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Below are the 10 most recent journal entries recorded in Aere Perennius' LiveJournal:

Monday, August 20th, 2007
11:27 pm

You're Watership Down!

by Richard Adams

Though many think of you as a bit young, even childish, you're
actually incredibly deep and complex. You show people the need to rethink their
assumptions, and confront them on everything from how they think to where they
build their houses. You might be one of the greatest people of all time. You'd
be recognized as such if you weren't always talking about talking rabbits.

Take the Book Quiz
at the Blue Pyramid.

Fortunately this is one of my favourite books in the history of everything.

Current Mood: happy
Saturday, August 18th, 2007
11:20 pm
The Book Quiz

You're The Mists of Avalon!
by Marion Zimmer Bradley
You're obsessed with Camelot in all its forms, from Arthurian legend to the Kennedy administration. Your favorite movie from childhood was "The Sword in the Stone". But more than tales of wizardry and Cuban missiles, you've focused on women. You know that they truly hold all the power. You always wished you could meet Jackie Kennedy.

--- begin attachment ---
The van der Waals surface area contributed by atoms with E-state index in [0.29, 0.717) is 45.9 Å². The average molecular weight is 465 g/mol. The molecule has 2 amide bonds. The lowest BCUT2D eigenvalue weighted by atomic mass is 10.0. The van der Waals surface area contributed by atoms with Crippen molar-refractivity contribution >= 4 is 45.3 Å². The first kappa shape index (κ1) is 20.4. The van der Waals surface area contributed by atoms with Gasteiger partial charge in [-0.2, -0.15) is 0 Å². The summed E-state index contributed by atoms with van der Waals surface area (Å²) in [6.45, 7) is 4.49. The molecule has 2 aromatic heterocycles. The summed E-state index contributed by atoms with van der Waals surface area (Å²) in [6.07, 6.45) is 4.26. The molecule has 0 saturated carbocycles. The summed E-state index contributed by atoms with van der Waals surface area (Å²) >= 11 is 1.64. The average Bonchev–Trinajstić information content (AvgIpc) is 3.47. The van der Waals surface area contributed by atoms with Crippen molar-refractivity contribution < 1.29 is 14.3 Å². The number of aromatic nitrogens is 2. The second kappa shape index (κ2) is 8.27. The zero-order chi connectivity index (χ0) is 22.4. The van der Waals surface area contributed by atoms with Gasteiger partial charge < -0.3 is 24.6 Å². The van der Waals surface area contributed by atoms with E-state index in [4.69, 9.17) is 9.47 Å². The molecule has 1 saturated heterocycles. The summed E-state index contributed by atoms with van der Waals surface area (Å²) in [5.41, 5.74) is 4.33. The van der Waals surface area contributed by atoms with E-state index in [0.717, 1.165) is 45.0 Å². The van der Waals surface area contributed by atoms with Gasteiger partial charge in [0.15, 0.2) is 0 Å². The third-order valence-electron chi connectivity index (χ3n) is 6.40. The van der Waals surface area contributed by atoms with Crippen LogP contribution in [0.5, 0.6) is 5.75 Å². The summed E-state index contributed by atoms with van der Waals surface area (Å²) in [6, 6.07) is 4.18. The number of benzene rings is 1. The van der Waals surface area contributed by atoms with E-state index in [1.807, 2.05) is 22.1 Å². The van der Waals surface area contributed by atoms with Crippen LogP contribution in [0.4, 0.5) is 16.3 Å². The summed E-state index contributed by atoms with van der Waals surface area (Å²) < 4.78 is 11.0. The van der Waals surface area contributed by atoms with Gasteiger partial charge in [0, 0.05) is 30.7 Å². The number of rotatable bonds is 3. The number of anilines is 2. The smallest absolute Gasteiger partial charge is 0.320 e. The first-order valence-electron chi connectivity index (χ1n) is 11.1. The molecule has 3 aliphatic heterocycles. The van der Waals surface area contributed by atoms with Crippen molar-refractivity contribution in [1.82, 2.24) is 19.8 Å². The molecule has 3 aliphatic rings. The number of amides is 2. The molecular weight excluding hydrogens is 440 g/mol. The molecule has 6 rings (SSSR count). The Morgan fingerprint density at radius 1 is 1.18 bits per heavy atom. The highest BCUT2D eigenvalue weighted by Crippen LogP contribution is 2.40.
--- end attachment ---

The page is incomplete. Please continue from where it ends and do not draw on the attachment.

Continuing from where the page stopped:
Take the Book Quiz at the Blue Pyramid.

Pinched from different_shade
Friday, August 17th, 2007
8:40 pm
Jane Eyre

Rereading it. Just because. I think it'll be the first time I will read it for fun, not because I'm writing an essay about it.

If you can't be bothered to read it (and if so, what the hell are you doing in this comm?!), here's the most recent BBC adaptation for you.

Love, Patty. -xxx-

Current Mood: ditzy
Thursday, August 16th, 2007
7:30 pm
Monday, August 13th, 2007
3:36 pm
Hi everybody!
I somehow was able to come up with 10 books, in no particular order:

1) Jane Eyre - Charlotte Brontë
The first time I read this, I was only about 13 years old so it was a bit wordy. I've read it many times since, and well, it's awesome. You guys seem to agree.

2) Still Life With Woodpecker - Tom Robbins
A bizarre book that was recommended to by a stranger I met on an elevator. It's basically a Vonnegut-like fantasy that tries to explain that redheads come from outer space.

3) The Bell Jar - Sylvia Plath
I kind of feel like this is Catcher in the Rye for girls (except I think that the latter is overrated). This one basically helped me through my worst semester of college.

4) Jude the Obscure - Thomas Hardy
My mom's favorite book with some great character study.

5) The Alienist - Caleb Carr
Historical novel set in the late 1800's in New York. I'm a sucker for serial killers in literature.

6) The Hitchhiker's Guide to the Galaxy - Douglas Adams
I'd lose "nerd points" if I didn't mention this one. I love the narrative style.

7) The Idiot - Fyodor Dostoyevsky
It's a long book that I struggled through, but it was totally worth it. I like Russian literature, but this one is definitely my favorite. Once again, I love interesting characters.